Assessment of the Newburg Sandstone as a CO2 Storage Unit in West Virginia
J. Eric Lewis
West Virginia Geological and Economic Survey, Morgantown, WV, [email protected]
Concern over CO2 emissions from power plants has sparked great interest in several deep saline aquifers within the Appalachian Basin. The Silurian Newburg Sandstone Play, a well-developed gas reservoir, has clearly defined fields with high porosity and permeability. However, outside of these fields, well control and well samples are sporadic.
Examination of existing cores yields new information which questions not only the original depositional model, but also the Newburg correlation with rocks that outcrop in eastern West Virginia. These new data allow for a more complete reconstruction of the depositional history of the basin and help explain the transition into the evaporite sequence of the overlying Salina formation. This thick package of evaporitic strata provides an extensive seal above a potential Newburg storage horizon.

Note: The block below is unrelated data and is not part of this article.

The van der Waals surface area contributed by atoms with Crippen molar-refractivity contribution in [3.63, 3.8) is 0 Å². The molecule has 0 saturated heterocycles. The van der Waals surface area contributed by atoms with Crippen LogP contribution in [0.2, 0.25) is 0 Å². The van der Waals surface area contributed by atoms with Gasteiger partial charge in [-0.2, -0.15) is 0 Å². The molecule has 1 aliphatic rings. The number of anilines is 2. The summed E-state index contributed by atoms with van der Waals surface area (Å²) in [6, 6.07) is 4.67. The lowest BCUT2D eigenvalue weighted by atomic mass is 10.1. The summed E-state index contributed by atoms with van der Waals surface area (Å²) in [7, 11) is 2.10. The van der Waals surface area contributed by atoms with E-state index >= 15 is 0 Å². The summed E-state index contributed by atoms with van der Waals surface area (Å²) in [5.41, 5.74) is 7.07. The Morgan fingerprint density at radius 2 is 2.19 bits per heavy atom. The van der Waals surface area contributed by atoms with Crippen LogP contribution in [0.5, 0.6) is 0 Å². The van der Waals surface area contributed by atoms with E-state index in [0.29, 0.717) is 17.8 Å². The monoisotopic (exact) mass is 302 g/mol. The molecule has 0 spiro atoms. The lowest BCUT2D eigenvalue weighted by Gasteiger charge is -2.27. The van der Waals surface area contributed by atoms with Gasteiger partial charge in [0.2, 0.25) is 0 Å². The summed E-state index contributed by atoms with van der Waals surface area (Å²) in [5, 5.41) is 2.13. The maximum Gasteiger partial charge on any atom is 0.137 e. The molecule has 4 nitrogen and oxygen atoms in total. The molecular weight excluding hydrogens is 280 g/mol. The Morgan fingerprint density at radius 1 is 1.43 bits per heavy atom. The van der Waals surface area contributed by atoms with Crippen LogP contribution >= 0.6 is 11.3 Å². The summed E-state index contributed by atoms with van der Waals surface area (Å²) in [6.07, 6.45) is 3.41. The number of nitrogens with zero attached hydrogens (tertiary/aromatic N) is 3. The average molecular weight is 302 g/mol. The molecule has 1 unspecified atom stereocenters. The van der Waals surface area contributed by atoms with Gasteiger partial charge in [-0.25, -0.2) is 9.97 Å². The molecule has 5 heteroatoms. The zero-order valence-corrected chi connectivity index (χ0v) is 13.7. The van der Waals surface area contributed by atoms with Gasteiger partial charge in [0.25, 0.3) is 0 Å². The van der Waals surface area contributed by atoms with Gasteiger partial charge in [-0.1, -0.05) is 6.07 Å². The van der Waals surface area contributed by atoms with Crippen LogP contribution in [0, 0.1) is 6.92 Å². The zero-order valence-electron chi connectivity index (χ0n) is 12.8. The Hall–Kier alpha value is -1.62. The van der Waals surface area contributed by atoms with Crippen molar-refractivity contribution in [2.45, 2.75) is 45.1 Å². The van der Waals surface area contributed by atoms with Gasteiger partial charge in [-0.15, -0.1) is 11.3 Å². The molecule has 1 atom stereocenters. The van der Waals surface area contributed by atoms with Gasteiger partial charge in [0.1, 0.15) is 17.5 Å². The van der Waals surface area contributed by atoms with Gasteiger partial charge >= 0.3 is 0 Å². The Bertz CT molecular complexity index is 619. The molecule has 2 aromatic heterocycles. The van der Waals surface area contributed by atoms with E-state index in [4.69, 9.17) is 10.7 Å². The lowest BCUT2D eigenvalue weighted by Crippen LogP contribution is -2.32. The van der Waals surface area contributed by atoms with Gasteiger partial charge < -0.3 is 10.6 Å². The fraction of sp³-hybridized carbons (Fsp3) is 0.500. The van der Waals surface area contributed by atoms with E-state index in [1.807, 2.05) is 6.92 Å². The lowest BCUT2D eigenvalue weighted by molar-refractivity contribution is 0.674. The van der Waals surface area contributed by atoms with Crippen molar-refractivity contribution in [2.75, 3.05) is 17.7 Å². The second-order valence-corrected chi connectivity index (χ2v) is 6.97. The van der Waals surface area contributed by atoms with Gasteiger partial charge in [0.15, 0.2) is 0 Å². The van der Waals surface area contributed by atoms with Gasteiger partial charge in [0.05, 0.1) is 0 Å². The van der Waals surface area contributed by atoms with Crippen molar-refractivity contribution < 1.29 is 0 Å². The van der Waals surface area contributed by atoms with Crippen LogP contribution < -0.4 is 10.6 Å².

The compartmentalized nature of the Newburg Sandstone suggests that it is more appropriately suited for small-scale injection tests into individual, proven, exhausted production fields as opposed to large-scale, regional storage operations. The unique characteristics of the Newburg make it an interesting formation which should be considered regarding other energy issues in addition to CO2 sequestration. A depleted field may also be appropriate for other injection activities, such as the trend of utilization of CO2 for the enhanced recovery of natural gas. Brine disposal operations might also benefit from the unique characteristics of the Newburg.
AAPG Search and Discovery Article #90154©2012 AAPG Eastern Section Meeting, Cleveland, Ohio, 22-26 September 2012